Politicians have attacked the appointment of Margaret Thatcher’s former private secretary to the role of overseeing construction complaints against the HS2 line.
MPs questioned the selection of Sir Mark Worthington – who spent nearly two decades working as Baroness Thatcher’s top adviser – to the post, claiming he lacked the experience needed for the job.
MP for Hampstead and Kilburn Tulip Siddiq told Construction News: “To have appointed someone with no discernible experience in the issues relating to HS2 construction is an insult to those who have registered urgent complaints about the scheme and its consequences for local life.”
Sir Mark began the role as the new independent construction commissioner yesterday after being unveiled by the Department for Transport in late July.
The commissioner’s role is to independently investigate complaints made during the project’s construction that are not resolved through HS2’s own processes.
A DfT spokesman hit back at the criticism, stating that Sir Mark was appointed through a fair and open competition that was in line with public appointment rules.
The spokesman added: “He brings a wealth of experience to the role and understands the key issues ahead as we look to begin construction of phase one in 2019.”
CN looks at the major pressure points the line has faced on the road to main construction.
The recruitment information pack sent out to candidates in February, and seen by CN, listed a series of desirable criteria for the role.
These included: awareness of construction legislation; experience or understanding of major projects; understanding or ability to understand issues relating to HS2 construction; and a knowledge of local authority organisations, procedures and requirements.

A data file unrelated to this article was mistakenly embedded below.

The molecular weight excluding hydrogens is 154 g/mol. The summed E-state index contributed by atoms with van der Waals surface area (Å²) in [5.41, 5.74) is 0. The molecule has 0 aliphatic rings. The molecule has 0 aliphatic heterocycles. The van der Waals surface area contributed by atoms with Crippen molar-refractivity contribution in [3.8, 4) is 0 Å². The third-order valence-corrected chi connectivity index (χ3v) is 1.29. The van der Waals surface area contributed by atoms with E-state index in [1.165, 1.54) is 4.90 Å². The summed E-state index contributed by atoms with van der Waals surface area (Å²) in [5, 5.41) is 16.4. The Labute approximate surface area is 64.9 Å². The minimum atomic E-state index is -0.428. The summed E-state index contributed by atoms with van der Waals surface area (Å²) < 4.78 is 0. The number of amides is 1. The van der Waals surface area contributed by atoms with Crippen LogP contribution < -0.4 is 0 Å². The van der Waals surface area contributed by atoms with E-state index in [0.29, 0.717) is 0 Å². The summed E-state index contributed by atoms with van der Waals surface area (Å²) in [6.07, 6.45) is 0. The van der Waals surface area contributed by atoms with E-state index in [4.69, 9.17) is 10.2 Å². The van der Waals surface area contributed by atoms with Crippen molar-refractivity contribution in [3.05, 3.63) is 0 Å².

The desirable criteria also list experience of a corporate environment, awareness of alternative disputes resolution techniques, and a background in engineering or similar.
Sir Mark was private secretary for Baronness Thatcher from 1992 until her death in 2013.
Since 2013 he has worked as a business consultant specialising in government, public affairs and international advice, as well as serving as chairman for the Freedom Association – a centre-right pressure group that campaigns for libertarian values.
Shadow Cabinet secretary Jon Trickett added to the voices questioning Sir Mark’s appointment, telling CN: “It is deeply worrying that someone who appears not to have the relevant experience has been appointed to this key role.”
The part-time role construction commissioner role involves three-year terms, with the government paying £450 a day for no more than eight days work per month.
Gareth Epps, who Sir Mark has replaced in the role, was appointed in July 2016. Mr Epps spent more than nine years at Crossrail as community relations policy manager before taking on the HS2 role.
Crossrail’s current independent complaints commissioner Stephen Jolly spent more than five years as transport stakeholder relations manager for the Olympic Delivery Authority before taking on the Crossrail job.
The HS2 role of construction commissioner is overseen by an independent steering group that includes members from Camden, Buckinghamshire and Warwickshire councils, as well as CECA chief executive Alasdair Reisner and HS2 and DfT officials.
The appointment of Sir Mark was made by three members of the steering group: HS2 programme director Mike Lyons, DfT deputy director of land and property for high-speed rail Thomas Barry, and HS2 programme manager for Warwickshire Council Sara-Louise Lee.
In an interview with The Sunday Times this weekend, former foreign secretary Boris Johnson called on the government to pause HS2 in favour of prioritising the construction of northern rail links.
Mr Johnson joined leader of the House of Commons Andrea Leadsom in calling for the £55.7bn line to be halted.
According to The Times, Mrs Leadsom questioned whether HS2 should go ahead at a Cabinet meeting last week, citing the project’s finances as a significant concern.
Pointing to Mr Johnson’s comments, Labour’s Mr Trickett said: “As HS2 enters a critical phase, and with Tory ministers now calling for it to be cancelled, we need decisive leadership underpinned by the proper expertise.”